Many times, I see promising businesses behind what many people call growth stocks: solid, well-established companies that offer quality products or services. But I will not consider them for purchase if their stock prices far exceed their underlying business worth—in other words, if they offer no margin of safety.
Near the peak of the Internet stock mania in early 2000, share prices for various dot-com or “New Economy” companies (many of which were not solid or established and offered unproven products or services) were leaping to successive record highs. At the same time, share prices languished for “Old Economy” companies in industries such as insurance, utilities, and manufacturing. At that point, some market participants mistakenly believed that New Economy growth stocks were stocks that went up, while Old Economy value stocks were those that went down.
Returns for value and growth stock indices appeared to support this notion. By the end of March 2000—even as technology stocks began their retreat—the Nasdaq 100, a measure of returns for the 100 largest companies in the technology-heavy Nasdaq Composite, had gained 108.7 percent in the prior 12 months versus only 13.3 percent for the venerable Dow Jones Industrial Average (DJIA). The DJIA measures returns for 30 major U.S. companies. Technology stocks, spurred by shares of start-up Internet firms, were soaring while it seemed the rest of the market was being left behind, some said “for good.”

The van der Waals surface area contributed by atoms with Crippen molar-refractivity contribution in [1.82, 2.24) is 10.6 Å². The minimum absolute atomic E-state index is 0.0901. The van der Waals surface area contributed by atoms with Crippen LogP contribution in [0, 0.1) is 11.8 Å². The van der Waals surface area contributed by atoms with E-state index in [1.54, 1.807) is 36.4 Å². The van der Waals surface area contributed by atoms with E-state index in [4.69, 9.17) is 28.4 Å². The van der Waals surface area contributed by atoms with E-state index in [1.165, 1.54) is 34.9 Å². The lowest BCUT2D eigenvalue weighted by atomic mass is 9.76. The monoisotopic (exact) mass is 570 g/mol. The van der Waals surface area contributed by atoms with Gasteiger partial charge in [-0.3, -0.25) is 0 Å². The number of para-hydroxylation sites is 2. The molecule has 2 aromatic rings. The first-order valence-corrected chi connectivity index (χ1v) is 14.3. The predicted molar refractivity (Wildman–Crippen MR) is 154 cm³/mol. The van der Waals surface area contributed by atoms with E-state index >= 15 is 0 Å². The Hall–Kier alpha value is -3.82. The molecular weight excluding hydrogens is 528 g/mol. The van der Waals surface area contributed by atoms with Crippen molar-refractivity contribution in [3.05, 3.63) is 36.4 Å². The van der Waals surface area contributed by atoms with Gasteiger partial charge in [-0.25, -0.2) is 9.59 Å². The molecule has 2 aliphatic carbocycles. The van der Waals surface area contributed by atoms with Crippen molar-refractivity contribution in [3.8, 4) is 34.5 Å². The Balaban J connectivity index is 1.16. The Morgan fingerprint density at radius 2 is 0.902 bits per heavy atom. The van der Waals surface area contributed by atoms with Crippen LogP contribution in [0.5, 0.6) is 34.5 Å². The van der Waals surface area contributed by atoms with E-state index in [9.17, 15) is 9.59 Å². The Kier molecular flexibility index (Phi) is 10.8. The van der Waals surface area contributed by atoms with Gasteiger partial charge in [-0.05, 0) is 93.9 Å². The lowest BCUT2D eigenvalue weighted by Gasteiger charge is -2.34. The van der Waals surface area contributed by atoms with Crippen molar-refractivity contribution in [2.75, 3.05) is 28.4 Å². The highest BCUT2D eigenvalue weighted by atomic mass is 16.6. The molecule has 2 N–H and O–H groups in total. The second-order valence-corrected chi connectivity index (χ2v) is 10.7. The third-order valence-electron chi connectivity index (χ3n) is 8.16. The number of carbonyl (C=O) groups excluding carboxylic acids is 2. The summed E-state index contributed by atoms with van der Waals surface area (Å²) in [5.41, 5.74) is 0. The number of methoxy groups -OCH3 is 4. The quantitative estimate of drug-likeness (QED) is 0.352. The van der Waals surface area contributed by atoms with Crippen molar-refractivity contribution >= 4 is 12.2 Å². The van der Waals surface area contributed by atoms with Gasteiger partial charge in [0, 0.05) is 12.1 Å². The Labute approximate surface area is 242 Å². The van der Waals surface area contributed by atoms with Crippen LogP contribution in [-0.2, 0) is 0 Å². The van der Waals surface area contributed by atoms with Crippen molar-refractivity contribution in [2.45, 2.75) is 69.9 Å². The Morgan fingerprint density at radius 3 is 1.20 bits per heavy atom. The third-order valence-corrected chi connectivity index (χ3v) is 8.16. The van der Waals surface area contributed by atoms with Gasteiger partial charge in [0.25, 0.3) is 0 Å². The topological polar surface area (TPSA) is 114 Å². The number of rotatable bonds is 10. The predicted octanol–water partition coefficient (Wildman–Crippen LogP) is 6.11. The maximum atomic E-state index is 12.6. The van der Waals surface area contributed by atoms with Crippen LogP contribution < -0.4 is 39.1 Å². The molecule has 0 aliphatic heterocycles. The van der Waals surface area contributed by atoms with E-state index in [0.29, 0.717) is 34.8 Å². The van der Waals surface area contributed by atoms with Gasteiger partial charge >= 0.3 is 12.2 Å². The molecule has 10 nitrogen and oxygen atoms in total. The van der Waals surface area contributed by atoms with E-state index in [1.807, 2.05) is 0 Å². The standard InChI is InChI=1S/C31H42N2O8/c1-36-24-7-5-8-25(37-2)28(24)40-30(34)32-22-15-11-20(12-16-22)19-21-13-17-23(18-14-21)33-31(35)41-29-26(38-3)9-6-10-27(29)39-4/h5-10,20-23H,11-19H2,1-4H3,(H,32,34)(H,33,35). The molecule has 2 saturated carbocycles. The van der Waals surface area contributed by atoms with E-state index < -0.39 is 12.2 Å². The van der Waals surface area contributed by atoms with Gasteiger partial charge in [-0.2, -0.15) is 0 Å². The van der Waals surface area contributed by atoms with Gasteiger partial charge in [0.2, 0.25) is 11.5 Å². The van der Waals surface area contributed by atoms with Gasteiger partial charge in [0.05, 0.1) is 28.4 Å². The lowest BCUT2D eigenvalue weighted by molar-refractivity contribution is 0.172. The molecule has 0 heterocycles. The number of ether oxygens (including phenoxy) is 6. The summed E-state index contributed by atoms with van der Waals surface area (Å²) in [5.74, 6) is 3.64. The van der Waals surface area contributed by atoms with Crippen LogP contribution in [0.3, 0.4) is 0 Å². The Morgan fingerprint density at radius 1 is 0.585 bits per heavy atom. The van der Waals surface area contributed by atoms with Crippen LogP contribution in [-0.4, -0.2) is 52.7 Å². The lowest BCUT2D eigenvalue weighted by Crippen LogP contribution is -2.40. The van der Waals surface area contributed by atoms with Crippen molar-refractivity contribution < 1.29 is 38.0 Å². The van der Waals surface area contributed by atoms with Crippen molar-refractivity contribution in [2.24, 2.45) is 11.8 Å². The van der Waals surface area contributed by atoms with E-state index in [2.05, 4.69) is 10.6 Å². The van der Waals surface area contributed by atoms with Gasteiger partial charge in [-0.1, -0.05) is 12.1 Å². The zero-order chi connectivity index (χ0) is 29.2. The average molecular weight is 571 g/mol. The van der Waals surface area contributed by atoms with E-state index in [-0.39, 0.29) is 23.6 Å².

In fact, many of the best-performing stocks at the time were initial public offerings or IPOs—companies that had never issued stock before. Of the 486 IPOs in 1999, about half were Internet-related companies that gained, on average, 147 percent their first day of trading
At that time, I believed this divergence between growth and value stocks represented the biggest two-tiered market bubble that I had seen since starting my career in 1998. I didn’t believe the gains were sustainable because the prices for so many stocks climbed to ridiculous heights—levels that were well beyond the intrinsic values of the underlying companies.